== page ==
Tuesday, March 22, 2005

"I Am Convicted" (Con.)

For those of you who are following the thread of the March 16th post, "And I Am Convicted," I'd like to refer you to the comments section, and particularly to my exchange between myself and a religious educator, Steve Caldwell.

I hope our conversation will encourage you to consider these questions: are
Unitarian Universalists generally even aware of the theological differences between liberal and conservative (or orthodox) forms of Christianity? Are they in your congregation? Are the youth? If so, can they articulate those differences with any confidence, even if liberal Christianity is not their own chosen spiritual path?

Does it matter?


Anonymous Anonymous said...

I'm not sure what liberal and Conservative Christianities are? Are they the Christianities that conform to liberal and conservative political views (or worldviews)? Or are they liberal or conservative interpretations of a religion? Or are they liberal or conservative interpretations of the New Testament? Also, are you sure we should conflate orthodoxy and conservative religion? And just where does Fundamentalism fit into this continuum? I'm sure these sound like trite or insufferable questions, but I insist that am not trying to bog down a useful conversation. I'm just suggesting that a clear conversation cannot be had without clear definitions.

I'm pretty sure I'll be taken to task for even mentioning my personal muddle, so I apologize in advance.

Blogger Chalicechick said...

Nobody's taking you to task.

Liberal Christians take a more liberal approach to the bible and to their spirituality.

My folks, who taught me as a kid that the bible is metaphor, are decent examples.

Conservative Christians are more likely to take a more fundamentalist approach/

I'm assuming a better explanation is coming along, but I hope that holds you for now.


Blogger PeaceBang said...

Hi Anonymous,
Not bad questions at all. When I say "liberal Xtianity" I am thinking of Channing's "Unitarian Christianity" -- benevolence of the Deity, positive view of humankind, God's happiness when we do well and do good, reading the Bible with critical faculties intact, de-emphasis or outright rejection of the Trinity (remember that Universalists are/were often Trinitarian),focus on living Jesus and Christ of Love, less emphasis on Pauline materials than on synoptics, stuff like that.
Christian Fundamentalism is characterized by Biblical literalism and absolutes.
When I say "orthodoxy" I am referring to the Christianity as it was in the day before the Unitarian controversy, which emphasized "right/correct belief" (ortho+doxy) and orthopraxy (right practice) as a condition to salvation and inclusion in fellowship.

Hope that helps. And sure, for the purposes of this conversation we might as well conflate orthodoxy and conservatism - mostly because I'm extremely tired today, don't feel well, and haven't had a cup of coffee yet.

Blogger fausto said...

In my experience some but not a majority of UUs who were raised Christian know the difference between liberal and conservative Christianity. The ones who do know the difference tend to be more sympathetic to Christianity, expecially liberal Christianity, even if they don't want to be considered "Christian" themselves.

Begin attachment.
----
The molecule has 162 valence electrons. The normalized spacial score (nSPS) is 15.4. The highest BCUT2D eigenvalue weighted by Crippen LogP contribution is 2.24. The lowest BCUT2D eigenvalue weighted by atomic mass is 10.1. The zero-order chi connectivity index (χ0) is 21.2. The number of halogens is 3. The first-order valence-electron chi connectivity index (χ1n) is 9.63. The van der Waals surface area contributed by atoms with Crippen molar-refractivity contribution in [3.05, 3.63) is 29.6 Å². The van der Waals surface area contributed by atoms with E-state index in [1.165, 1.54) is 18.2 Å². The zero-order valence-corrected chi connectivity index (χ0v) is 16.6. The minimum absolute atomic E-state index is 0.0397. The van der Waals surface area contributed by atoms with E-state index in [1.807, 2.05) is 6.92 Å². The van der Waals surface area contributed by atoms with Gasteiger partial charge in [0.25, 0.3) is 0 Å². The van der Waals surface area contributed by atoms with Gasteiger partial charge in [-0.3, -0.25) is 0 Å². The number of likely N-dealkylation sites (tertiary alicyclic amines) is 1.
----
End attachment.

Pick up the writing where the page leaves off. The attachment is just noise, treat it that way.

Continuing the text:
A majority of UUs raised Xtian seem to have migrated to us as a haven from overly rigid or abusive variants of Christianity, and seem to retain from their upbringing the view that the rigidity of whichever sect they left is an essential trait of "true" Xtianity. They can't conceive of a valid variety of Xtianity that lacks the faults they see as inherent, and so reject it all. UU converts like CC who were raised liberal Xtian but simply found it too narrow and confining, rather than pathologically toxic and hypocritical, seem less common. I would also guess that most UUs who didn't grow up Xtian don't know and aren't interested in knowing about the fine points of Xtianity.

Likewise, most UU youth with no prior personal exposure don't seem to have much of a clear idea of what Xtianity even is, much less the range of internal doctrinal differences, but they do seem to share a view that there's something basically wrong about Xtianity so that smart people like ourselves don't need to be concerned with it. As a kid in my congregation recently said, in all sincerity, "You can't be Christian and belong to our church". (Which is an especially ironic thing to hear in "our church", where the front of the sanctuary is still adorned with a cross and verses from Matthew, John, and Paul.)

If relatively few UUs understand the differences between liberal and conservative Xtianity, there seem to be even fewer UUs, youth or adult, who appreciate that our own Unitarian and Universalist antecedents practiced an authentic version of liberal Christianity that is still capable of offering a valid faith path today. (I daresay that more adults in my church probably wonder what those New Testament verses are doing up there on our wall than what meaning they offer to UUs.) And if you say at Coffee Hour that UU thelogians like James Luther Adams or Charles Harteshorne or Rebecca Parker have continued to keep the liberal UU witness alive within the larger Body of Christ right through the present day, people will look at you like you've just sprouted a third eye while you were talking.


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